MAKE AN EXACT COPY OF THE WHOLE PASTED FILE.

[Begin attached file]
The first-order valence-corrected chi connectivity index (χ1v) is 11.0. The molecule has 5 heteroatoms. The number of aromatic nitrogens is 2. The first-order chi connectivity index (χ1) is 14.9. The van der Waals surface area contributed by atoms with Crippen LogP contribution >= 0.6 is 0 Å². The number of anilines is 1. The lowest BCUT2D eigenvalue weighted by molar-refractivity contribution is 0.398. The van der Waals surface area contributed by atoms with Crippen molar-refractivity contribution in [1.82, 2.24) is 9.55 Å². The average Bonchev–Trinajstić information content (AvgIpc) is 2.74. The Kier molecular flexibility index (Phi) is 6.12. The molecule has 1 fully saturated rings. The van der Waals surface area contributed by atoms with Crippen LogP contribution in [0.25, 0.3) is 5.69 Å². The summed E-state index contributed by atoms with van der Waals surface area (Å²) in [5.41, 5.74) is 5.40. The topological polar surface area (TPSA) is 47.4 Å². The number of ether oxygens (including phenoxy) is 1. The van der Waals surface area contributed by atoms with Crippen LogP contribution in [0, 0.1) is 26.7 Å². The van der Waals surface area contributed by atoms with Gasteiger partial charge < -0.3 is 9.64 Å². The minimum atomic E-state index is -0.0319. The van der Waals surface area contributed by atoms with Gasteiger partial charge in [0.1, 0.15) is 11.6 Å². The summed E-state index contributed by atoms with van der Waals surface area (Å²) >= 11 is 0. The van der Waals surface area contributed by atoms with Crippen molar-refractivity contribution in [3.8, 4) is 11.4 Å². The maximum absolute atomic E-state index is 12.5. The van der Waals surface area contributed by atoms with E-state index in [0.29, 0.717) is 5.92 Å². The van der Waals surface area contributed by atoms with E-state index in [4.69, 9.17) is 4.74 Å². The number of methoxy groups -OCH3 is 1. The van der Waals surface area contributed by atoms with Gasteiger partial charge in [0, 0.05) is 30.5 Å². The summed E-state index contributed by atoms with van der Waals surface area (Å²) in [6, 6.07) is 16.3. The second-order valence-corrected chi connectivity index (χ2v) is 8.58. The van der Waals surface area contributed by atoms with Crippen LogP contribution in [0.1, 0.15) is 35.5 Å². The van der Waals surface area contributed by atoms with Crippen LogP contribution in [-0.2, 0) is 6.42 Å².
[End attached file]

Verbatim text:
The first-order valence-corrected chi connectivity index (χ1v) is 11.0. The molecule has 5 heteroatoms. The number of aromatic nitrogens is 2. The first-order chi connectivity index (χ1) is 14.9. The van der Waals surface area contributed by atoms with Crippen LogP contribution >= 0.6 is 0 Å². The number of anilines is 1. The lowest BCUT2D eigenvalue weighted by molar-refractivity contribution is 0.398. The van der Waals surface area contributed by atoms with Crippen molar-refractivity contribution in [1.82, 2.24) is 9.55 Å². The average Bonchev–Trinajstić information content (AvgIpc) is 2.74. The Kier molecular flexibility index (Phi) is 6.12. The molecule has 1 fully saturated rings. The van der Waals surface area contributed by atoms with Crippen LogP contribution in [0.25, 0.3) is 5.69 Å². The summed E-state index contributed by atoms with van der Waals surface area (Å²) in [5.41, 5.74) is 5.40. The topological polar surface area (TPSA) is 47.4 Å². The number of ether oxygens (including phenoxy) is 1. The van der Waals surface area contributed by atoms with Crippen LogP contribution in [0, 0.1) is 26.7 Å². The van der Waals surface area contributed by atoms with Gasteiger partial charge < -0.3 is 9.64 Å². The minimum atomic E-state index is -0.0319. The van der Waals surface area contributed by atoms with Gasteiger partial charge in [0.1, 0.15) is 11.6 Å². The summed E-state index contributed by atoms with van der Waals surface area (Å²) >= 11 is 0. The van der Waals surface area contributed by atoms with Crippen molar-refractivity contribution in [3.8, 4) is 11.4 Å². The maximum absolute atomic E-state index is 12.5. The van der Waals surface area contributed by atoms with E-state index in [0.29, 0.717) is 5.92 Å². The van der Waals surface area contributed by atoms with E-state index in [4.69, 9.17) is 4.74 Å². The number of methoxy groups -OCH3 is 1. The van der Waals surface area contributed by atoms with Gasteiger partial charge in [0, 0.05) is 30.5 Å². The summed E-state index contributed by atoms with van der Waals surface area (Å²) in [6, 6.07) is 16.3. The second-order valence-corrected chi connectivity index (χ2v) is 8.58. The van der Waals surface area contributed by atoms with Crippen LogP contribution in [0.1, 0.15) is 35.5 Å². The van der Waals surface area contributed by atoms with Crippen LogP contribution in [-0.2, 0) is 6.42 Å².